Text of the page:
The language that is likely to be the spin provided if this continues to be a contentious item and troublesome for PayPal’s brand, is “should use our products where available.”  It will be the typical, “I was taken out of context.”  This is always a reasoned reaction, especially since this was an email and not a video.  For instance, how the word “should” can be interpreted is subject to question.  Is this an order or a suggestion?  However, the words about product use where available is almost comical.  Where is PayPal not available if I have a smart device?

The part of the article I have not cited yet, putting aside the Marcus disgust with HQ’s lead generation capabilities, calls into question his being a role model for CEOs.  He  brags about PayPal employee zealots who hack Coke machines. Yikes!  I don’t think vending machine owners or Coca Cola executives are going to find this amusing.  And, as VentureBeat caustically points out, this advocacy of hacking comes from a guy who just the day before was complaining about his credit card being hacked on Twitter.  This is certainly an odd twist on “Do unto others as you would have them do unto you.”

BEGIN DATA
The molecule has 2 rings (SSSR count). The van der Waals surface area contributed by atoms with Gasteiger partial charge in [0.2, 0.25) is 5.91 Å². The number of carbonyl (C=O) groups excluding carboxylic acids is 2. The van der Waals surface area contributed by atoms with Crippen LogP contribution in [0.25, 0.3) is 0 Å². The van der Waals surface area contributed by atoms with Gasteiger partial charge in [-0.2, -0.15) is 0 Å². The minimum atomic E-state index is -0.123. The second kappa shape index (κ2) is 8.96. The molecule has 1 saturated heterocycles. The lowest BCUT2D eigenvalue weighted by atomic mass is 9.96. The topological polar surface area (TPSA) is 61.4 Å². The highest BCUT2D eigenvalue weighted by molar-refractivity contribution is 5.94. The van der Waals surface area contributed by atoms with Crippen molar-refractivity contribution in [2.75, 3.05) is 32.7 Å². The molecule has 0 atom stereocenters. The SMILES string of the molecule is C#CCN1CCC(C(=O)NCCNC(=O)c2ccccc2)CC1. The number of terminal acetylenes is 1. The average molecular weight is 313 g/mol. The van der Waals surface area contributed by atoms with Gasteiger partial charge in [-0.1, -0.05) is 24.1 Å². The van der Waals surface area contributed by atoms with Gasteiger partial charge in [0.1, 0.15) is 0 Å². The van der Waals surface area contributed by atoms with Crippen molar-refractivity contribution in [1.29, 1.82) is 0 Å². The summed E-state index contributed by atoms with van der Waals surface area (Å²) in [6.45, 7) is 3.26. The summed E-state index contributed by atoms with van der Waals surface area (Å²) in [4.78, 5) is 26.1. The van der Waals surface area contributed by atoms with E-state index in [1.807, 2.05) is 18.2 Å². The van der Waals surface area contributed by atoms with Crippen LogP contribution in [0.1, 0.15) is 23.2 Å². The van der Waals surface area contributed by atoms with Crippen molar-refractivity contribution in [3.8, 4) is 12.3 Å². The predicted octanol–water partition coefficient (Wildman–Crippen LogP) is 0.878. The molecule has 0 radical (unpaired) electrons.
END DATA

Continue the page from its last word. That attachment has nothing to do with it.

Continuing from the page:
There are a couple of other things worth discussing on the subject of PayPal and why not just employees but others might be cautious about using it where it is available. 

First, I don’t know about you but I probably get “phished” by bad actors more about PayPal than any other site.  In fact, I will admit that some of the rogue sites have a good look and feel and seem authenticate.  This is why I never click on links in any email from any financial institution.

Second, I would be curious when the last time Mr. Marcus used PayPal support and/or how often he has to use it.  There is no mention, damning or laudatory, as to how good or bad PayPal’s support is compared to competitors. Their business is as much about customer retention as it is about lead generation, and the quality of their customer interactions for support is more than germane in evaluating employee performance and valuing the brand.  A good leader would should inspire and not just castigate. It makes you wonder. Maybe we all just have not seen that email.